[41] The effect of the 10% uncertainty in rainfall and potential evaporation on model predictions was found to be minimal, increasing the error bars for each catchment by roughly equal amounts. Based on the results of sensitivity analyses, the largest source of error in model simulations remains the uncertainty surrounding the value of fc. The results of this analysis suggest that it is possible to establish a link between accuracy, confidence and DI Dry catchments produced relatively “less accurate” results with “little confidence”, while relatively “more accurate” results were produced with “good confidence” in wetter catchments.

6. Discussion

[42] Combined sensitivity and error analyses have assessed model sensitivity to parameter variations, timescales and catchment dryness. The results have shown that, with decreasing timescales, the simple single bucket water balance model produces progressively less accurate results with increasingly poorer confidence. This is a consequence of the fact that the model becomes increasingly more sensitive to the estimated parameter values.

[43] Of all the parameters, sensitivity and error analyses have identified fc as a dominant control on streamflow variability in these New Zealand catchments at annual, monthly and daily timescales. The results of sensitivity and error analysis suggest that the degree of dominance is well correlated with the level of confidence in the results (size of error bars), accuracy (assessed by ρx,y and RR), and climatic dryness index (DI). Simulations using the derived model have shown that streamflow prediction in dry catchments is sensitive to the soil parameter fc, with relatively less accurate results and with less confidence, while simulations in wet catchments are less sensitive to fc, producing more accurate results and with greater confidence.

[44] Therefore accurate measurements of soil properties (namely, fc) are required for predictions of flow in dry catchments but this is less important for predictions in wet catchments. A slight exception to this trend was observed for the Waihopai and Mahurangi catchments whose DI value are similar, yet they failed to display the same RR, or error bounds, or sensitivity to fc. Analysis of Figures 6d and 8d shows Waihopai to have less accurate predictions (indicated by RR), larger output errors and greater sensitivity to fc. The most likely cause of this is the difference in the sources of soil information. The source at Mahurangi is extensive, and more reliable than the information used at Waihopai, resulting in reduced parameter uncertainty, and reduced predictive uncertainty and sensitivity to parameter variations. Therefore the link established between DI, accuracy, error/confidence and sensitivity only applies when the sources of soil information are the same or of a similar quality. When all catchments have measured soil properties to the accuracy required to achieve similar levels of confidence in the results, the necessity of further increases of model complexity can be investigated. Detailed soil information was not available at all catchments in this case, so additional model complexity was not introduced, although this can be hypothesized.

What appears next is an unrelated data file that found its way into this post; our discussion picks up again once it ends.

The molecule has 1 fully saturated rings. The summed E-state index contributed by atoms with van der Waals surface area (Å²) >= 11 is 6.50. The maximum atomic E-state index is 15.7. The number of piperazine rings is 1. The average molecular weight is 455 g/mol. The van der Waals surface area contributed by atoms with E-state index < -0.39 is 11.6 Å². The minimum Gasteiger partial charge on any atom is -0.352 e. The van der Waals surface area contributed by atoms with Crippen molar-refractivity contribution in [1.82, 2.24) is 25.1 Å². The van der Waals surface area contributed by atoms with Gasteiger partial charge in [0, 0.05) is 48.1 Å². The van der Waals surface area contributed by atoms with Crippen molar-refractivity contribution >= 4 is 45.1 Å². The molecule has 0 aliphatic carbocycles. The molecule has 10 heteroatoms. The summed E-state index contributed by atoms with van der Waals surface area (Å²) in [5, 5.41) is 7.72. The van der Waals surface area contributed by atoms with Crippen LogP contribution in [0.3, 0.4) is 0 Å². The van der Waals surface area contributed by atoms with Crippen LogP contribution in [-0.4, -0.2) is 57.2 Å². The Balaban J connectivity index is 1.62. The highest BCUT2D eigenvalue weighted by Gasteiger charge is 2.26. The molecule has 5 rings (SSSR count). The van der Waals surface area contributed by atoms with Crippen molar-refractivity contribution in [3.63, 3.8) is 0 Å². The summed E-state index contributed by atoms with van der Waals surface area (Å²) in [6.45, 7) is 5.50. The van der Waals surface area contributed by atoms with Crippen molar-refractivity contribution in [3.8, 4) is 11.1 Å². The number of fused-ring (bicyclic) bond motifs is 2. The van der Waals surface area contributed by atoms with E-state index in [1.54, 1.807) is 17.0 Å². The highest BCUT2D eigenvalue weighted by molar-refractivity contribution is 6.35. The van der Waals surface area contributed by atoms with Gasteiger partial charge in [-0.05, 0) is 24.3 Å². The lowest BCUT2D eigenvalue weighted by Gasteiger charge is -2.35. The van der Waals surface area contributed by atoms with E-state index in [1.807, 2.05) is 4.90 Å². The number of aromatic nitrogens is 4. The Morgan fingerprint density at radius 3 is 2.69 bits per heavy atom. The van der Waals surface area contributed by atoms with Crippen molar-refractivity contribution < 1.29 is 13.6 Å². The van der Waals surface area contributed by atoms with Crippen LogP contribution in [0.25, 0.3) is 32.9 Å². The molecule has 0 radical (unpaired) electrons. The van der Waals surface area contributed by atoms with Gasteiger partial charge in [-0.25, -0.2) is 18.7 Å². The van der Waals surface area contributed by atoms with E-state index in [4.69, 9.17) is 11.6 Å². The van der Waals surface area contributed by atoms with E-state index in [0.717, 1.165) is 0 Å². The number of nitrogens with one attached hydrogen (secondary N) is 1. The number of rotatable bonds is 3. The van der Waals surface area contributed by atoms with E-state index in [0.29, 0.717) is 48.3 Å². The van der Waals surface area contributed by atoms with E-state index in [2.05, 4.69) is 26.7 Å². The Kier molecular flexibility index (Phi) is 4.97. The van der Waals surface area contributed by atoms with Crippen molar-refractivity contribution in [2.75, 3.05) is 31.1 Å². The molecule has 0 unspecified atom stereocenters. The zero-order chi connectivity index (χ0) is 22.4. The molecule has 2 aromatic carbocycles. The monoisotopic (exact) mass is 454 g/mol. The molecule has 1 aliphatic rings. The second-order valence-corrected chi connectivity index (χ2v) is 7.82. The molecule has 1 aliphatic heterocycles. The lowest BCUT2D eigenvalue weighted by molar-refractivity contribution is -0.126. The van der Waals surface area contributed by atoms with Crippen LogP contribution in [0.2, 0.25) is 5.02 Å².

[45] The results of simulations, sensitivity analysis and error analysis can also be used to identify the conditions under which additional model complexity is warranted. Simulation in wet catchments such as Ngahere suggest that model parameters have very little influence on the magnitude of streamflow produced at annual, monthly and daily timescales. Accurate predictions with confidence can be made at annual and monthly timescales using very basic models (such as the Manabe bucket), because the parameters and processes they control have little effect on the water balance. The influence of model parameters (namely, fc), does become important in the timing of daily streamflow and in the capturing low flow events, so the current model complexity is required to predict daily flows. Conversely, simulations in dry catchments such as Moutere suggest that the soil parameters have a stronger influence on the timing and magnitude of streamflow produced at annual, monthly and daily timescales. Therefore accurate predictions, with confidence, require the maintenance of the current model complexity at all three timescales, provided accurate soils information is available. Although detailed soils information may help improve the results, further complexity may be required to achieve daily predictions of acceptable accuracy.